Additionally, some other definitions originate from Annex I of the regulation mentioned above. Minced meat is considered as boned meat minced into fragments and containing less than 1% salt whereas mechanically separated meat (or MSM) means the product obtained by removing meat from flesh-bearing bones after boning or from poultry carcasses, using mechanical means resulting in the loss or modification of the muscle fiber structure. Offal means fresh meat other than that of the carcass, including viscera and blood, and Viscera stand for the organs of the thoracic, abdominal and pelvic cavities, for the trachea and esophagus, and the crop of birds.

Definition of Meat as Raw Material for Manufacturing Processes

Compared with the meat definition in hygiene law, the one for the description of raw material for manufacturing processes is much more limited. Because the consumer habits and expectations differ within the EU member states, raw material descriptions and customary usage in the meat trade are described on a national basis. In Germany, guidelines for meat and processed meats (Leitsätze für Fleisch und Fleischerzeugnisse, 2015) are part of the “Deutsche Lebensmittelbuch” (German Food Book), which is a collection of guidelines describing the manufacture, composition, and the characteristic properties of food. It is neither a legal norm nor a regulation or act but gives orientation in terms of how to trade and label food, comparable to an objectified expert opinion. They are preferentially applied for legal clearance of the question whether a practice is misleading as defined by the regulations of the food law. It should be mentioned that the “Deutsche Lebensmittelbuch” is based on the Austrian “Codex Alimentarius Austriacus” published in 1891.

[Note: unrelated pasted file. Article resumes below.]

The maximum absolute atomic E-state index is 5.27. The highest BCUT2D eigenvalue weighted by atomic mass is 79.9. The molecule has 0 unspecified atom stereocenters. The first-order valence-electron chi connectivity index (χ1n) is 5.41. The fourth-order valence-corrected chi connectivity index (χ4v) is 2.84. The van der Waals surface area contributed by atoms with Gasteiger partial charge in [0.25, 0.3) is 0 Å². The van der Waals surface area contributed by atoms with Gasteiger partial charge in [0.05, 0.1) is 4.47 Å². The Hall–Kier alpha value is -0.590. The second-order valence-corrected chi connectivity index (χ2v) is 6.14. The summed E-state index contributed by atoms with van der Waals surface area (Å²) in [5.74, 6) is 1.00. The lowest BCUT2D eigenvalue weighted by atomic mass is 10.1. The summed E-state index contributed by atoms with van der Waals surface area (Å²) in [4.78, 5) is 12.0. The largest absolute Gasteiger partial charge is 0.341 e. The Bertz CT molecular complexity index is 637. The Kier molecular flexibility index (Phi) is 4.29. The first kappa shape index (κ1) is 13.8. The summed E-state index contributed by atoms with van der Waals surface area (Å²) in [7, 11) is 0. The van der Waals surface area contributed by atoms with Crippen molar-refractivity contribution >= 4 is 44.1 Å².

Within the “Deutsche Lebensmittelbuch-Kommission” (German Food Book Commission), there are food specific expert committees working out the details of the guidelines, taking into account the European food law as well as international food standards such as the FAO “Codex Alimentarius.” Commissioners are representatives of different stakeholders within the food area: scientists, trade and manufacturer associations, consumer groups, surveillance authorities, Federal Ministry of Food and Agriculture, etc. The latter is also publishing the guidelines agreed on.